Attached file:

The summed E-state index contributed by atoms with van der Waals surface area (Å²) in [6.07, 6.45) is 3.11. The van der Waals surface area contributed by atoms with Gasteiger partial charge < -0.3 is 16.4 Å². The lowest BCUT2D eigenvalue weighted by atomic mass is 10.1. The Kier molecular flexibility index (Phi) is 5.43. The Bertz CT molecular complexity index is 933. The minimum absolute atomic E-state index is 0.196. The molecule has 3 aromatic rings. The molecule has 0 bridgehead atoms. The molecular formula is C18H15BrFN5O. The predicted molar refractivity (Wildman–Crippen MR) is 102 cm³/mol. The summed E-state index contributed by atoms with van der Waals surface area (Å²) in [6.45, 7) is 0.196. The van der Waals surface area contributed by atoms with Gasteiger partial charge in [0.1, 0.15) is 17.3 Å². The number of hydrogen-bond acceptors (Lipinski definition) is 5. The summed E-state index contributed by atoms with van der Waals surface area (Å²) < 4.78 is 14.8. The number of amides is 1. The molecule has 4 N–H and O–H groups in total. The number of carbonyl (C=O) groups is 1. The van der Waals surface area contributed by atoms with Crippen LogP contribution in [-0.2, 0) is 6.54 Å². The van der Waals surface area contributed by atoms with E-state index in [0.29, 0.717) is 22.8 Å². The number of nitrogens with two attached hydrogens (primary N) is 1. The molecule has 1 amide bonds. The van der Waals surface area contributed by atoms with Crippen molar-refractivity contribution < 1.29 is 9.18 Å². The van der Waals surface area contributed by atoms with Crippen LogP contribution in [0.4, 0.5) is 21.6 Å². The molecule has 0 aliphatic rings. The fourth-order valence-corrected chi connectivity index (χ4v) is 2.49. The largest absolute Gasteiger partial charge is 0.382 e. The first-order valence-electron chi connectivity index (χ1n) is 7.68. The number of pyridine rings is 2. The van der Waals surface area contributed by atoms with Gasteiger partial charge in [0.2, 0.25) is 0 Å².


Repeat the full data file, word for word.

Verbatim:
The summed E-state index contributed by atoms with van der Waals surface area (Å²) in [6.07, 6.45) is 3.11. The van der Waals surface area contributed by atoms with Gasteiger partial charge < -0.3 is 16.4 Å². The lowest BCUT2D eigenvalue weighted by atomic mass is 10.1. The Kier molecular flexibility index (Phi) is 5.43. The Bertz CT molecular complexity index is 933. The minimum absolute atomic E-state index is 0.196. The molecule has 3 aromatic rings. The molecule has 0 bridgehead atoms. The molecular formula is C18H15BrFN5O. The predicted molar refractivity (Wildman–Crippen MR) is 102 cm³/mol. The summed E-state index contributed by atoms with van der Waals surface area (Å²) in [6.45, 7) is 0.196. The van der Waals surface area contributed by atoms with Gasteiger partial charge in [0.1, 0.15) is 17.3 Å². The number of hydrogen-bond acceptors (Lipinski definition) is 5. The summed E-state index contributed by atoms with van der Waals surface area (Å²) < 4.78 is 14.8. The number of amides is 1. The molecule has 4 N–H and O–H groups in total. The number of carbonyl (C=O) groups is 1. The van der Waals surface area contributed by atoms with Crippen LogP contribution in [-0.2, 0) is 6.54 Å². The van der Waals surface area contributed by atoms with E-state index in [0.29, 0.717) is 22.8 Å². The number of nitrogens with two attached hydrogens (primary N) is 1. The molecule has 1 amide bonds. The van der Waals surface area contributed by atoms with Crippen molar-refractivity contribution < 1.29 is 9.18 Å². The van der Waals surface area contributed by atoms with Crippen LogP contribution in [0.4, 0.5) is 21.6 Å². The molecule has 0 aliphatic rings. The fourth-order valence-corrected chi connectivity index (χ4v) is 2.49. The largest absolute Gasteiger partial charge is 0.382 e. The first-order valence-electron chi connectivity index (χ1n) is 7.68. The number of pyridine rings is 2. The van der Waals surface area contributed by atoms with Gasteiger partial charge in [0.2, 0.25) is 0 Å².